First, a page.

Teslas Go Drag Racing and Smoke the Combustion Faithful

Teslas Go Drag Racing and Smoke the Combustion Faithful, by Ira Boudway.

At the drag strip, a Tesla is not a status symbol for the tech elite or a totem of environmental responsibility or the start of a conversation about cash-burn rates and stock shorts — it’s a fast car and a provocation.

In this part of the country, where dragways are almost as common as churches, the combustion engine is an object of devotion. It’s horsepower on Saturdays and the Holy Ghost on Sundays. Many of the drivers whom Charles meets have spent hundreds of hours and tens of thousands of dollars tinkering on their Corvettes and Camaros. If the Tesla — a car with nothing to do under the hood, no rumble, and no roar — can take hold here, the electric car can take hold anywhere.

In October 2014, when Tesla announced the release of its first all-wheel-drive Model S and fastest car to date, Ted ordered one that night. “When they said zero-to-60 [miles per hour] in 3.2 [seconds], and I didn’t have to do anything to it, I’m like, ‘Sign me up,’ ” he says.

He took delivery of the P85D in Raleigh on the day after Christmas. When he got home, he stopped by the house of the neighbor who had sold him the Camaro decades ago. The two men drove the electric car to a stretch of road where they had burned more than a few tires over the years. Ted switched it into “insane mode,” which allows for maximum acceleration — Tesla has since changed the name to “ludicrous mode” — and punched it. About 8 seconds and an eighth of a mile later, the two looked at each other with the same thought: This was a race car. …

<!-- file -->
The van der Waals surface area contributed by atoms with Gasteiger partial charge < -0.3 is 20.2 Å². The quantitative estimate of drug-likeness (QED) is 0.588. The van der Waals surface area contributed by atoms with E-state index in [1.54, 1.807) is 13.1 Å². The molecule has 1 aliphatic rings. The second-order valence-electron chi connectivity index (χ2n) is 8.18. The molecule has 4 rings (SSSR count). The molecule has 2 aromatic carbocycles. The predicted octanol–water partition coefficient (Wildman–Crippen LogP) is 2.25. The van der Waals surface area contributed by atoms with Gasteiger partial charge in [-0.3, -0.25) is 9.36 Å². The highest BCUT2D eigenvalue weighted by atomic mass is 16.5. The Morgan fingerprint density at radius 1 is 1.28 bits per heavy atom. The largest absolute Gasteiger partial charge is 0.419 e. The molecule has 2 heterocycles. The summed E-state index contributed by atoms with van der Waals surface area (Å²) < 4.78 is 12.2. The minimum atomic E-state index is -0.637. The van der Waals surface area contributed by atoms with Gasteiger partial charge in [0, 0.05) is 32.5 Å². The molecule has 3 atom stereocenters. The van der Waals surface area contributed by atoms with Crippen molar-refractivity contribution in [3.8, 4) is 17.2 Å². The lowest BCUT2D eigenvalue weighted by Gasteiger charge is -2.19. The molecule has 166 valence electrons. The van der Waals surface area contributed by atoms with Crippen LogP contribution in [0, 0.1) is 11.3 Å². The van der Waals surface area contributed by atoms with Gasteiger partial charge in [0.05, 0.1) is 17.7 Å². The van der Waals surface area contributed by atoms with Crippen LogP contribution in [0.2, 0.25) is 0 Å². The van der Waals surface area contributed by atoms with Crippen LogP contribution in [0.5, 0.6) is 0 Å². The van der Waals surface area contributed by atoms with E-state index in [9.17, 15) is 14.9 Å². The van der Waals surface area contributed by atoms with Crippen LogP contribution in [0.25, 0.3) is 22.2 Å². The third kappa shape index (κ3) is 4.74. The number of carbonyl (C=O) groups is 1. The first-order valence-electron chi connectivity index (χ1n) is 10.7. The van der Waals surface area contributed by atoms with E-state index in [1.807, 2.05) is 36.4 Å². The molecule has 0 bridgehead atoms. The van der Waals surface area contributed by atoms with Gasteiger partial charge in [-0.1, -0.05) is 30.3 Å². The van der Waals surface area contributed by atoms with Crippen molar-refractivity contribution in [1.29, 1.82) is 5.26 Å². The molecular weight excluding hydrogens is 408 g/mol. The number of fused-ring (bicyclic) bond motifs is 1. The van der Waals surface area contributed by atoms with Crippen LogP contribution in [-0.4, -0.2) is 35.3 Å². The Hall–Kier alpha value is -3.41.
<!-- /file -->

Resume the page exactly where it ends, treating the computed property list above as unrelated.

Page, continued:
He took me out onto a side road near his home in the Model S P100D he was planning to race later that night. He brought the car to a stop and asked if I would mind if he started the camera behind the rearview mirror. I was about to be fodder for a Tesla Racing Channel subgenre: the first-timer reaction shot. When he stepped on the accelerator, I felt the car squat for a split second as the tires gripped the road. Then I felt myself pinned to the seat. I could muster only two words: “Holy shit.” …

As long as Charles doesn’t blow the start, the Tesla will win the first 60 feet against any gas-powered car. An electric motor needs only the time it takes to switch on to go from zero to full power. In a Tesla, that’s about a tenth of a second. A gas engine needs at least a few seconds to ramp up.

Drivers who are unfamiliar with this instant acceleration tend to overreact. “When the Tesla jumps out that far in front, you go into the oh-shit mode,” says Ted. Panicked opponents add too much power, spinning their tires and allowing a Tesla to win even against faster cars.

Except for the batteries, electric cars are great. Fewer parts, better performance, and computerized traction control. But the batteries are heavy and expensive, don’t hold enough usable energy, and require replacing every five years.